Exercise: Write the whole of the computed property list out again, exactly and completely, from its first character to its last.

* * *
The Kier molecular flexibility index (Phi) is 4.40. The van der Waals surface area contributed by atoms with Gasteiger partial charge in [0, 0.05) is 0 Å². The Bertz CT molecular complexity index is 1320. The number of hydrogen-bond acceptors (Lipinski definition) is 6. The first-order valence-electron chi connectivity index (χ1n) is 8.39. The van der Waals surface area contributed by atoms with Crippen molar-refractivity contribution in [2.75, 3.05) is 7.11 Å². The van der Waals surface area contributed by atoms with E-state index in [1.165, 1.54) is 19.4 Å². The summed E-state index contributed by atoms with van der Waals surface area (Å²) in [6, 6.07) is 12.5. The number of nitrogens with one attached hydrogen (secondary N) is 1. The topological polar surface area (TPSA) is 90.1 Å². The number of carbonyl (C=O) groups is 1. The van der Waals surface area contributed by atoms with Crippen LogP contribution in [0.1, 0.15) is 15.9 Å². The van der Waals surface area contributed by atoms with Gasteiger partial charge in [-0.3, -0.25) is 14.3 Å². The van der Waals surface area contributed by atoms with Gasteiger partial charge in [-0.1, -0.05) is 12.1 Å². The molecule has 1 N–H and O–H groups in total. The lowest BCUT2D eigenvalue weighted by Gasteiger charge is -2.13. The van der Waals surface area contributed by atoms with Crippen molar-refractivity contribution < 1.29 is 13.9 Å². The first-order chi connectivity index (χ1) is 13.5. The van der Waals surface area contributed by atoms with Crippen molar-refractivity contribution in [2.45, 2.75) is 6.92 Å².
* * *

The Kier molecular flexibility index (Phi) is 4.40. The van der Waals surface area contributed by atoms with Gasteiger partial charge in [0, 0.05) is 0 Å². The Bertz CT molecular complexity index is 1320. The number of hydrogen-bond acceptors (Lipinski definition) is 6. The first-order valence-electron chi connectivity index (χ1n) is 8.39. The van der Waals surface area contributed by atoms with Crippen molar-refractivity contribution in [2.75, 3.05) is 7.11 Å². The van der Waals surface area contributed by atoms with E-state index in [1.165, 1.54) is 19.4 Å². The summed E-state index contributed by atoms with van der Waals surface area (Å²) in [6, 6.07) is 12.5. The number of nitrogens with one attached hydrogen (secondary N) is 1. The topological polar surface area (TPSA) is 90.1 Å². The number of carbonyl (C=O) groups is 1. The van der Waals surface area contributed by atoms with Crippen LogP contribution in [0.1, 0.15) is 15.9 Å². The van der Waals surface area contributed by atoms with Gasteiger partial charge in [-0.3, -0.25) is 14.3 Å². The van der Waals surface area contributed by atoms with Gasteiger partial charge in [-0.1, -0.05) is 12.1 Å². The molecule has 1 N–H and O–H groups in total. The lowest BCUT2D eigenvalue weighted by Gasteiger charge is -2.13. The van der Waals surface area contributed by atoms with Crippen molar-refractivity contribution < 1.29 is 13.9 Å². The first-order chi connectivity index (χ1) is 13.5. The van der Waals surface area contributed by atoms with Crippen molar-refractivity contribution in [2.45, 2.75) is 6.92 Å².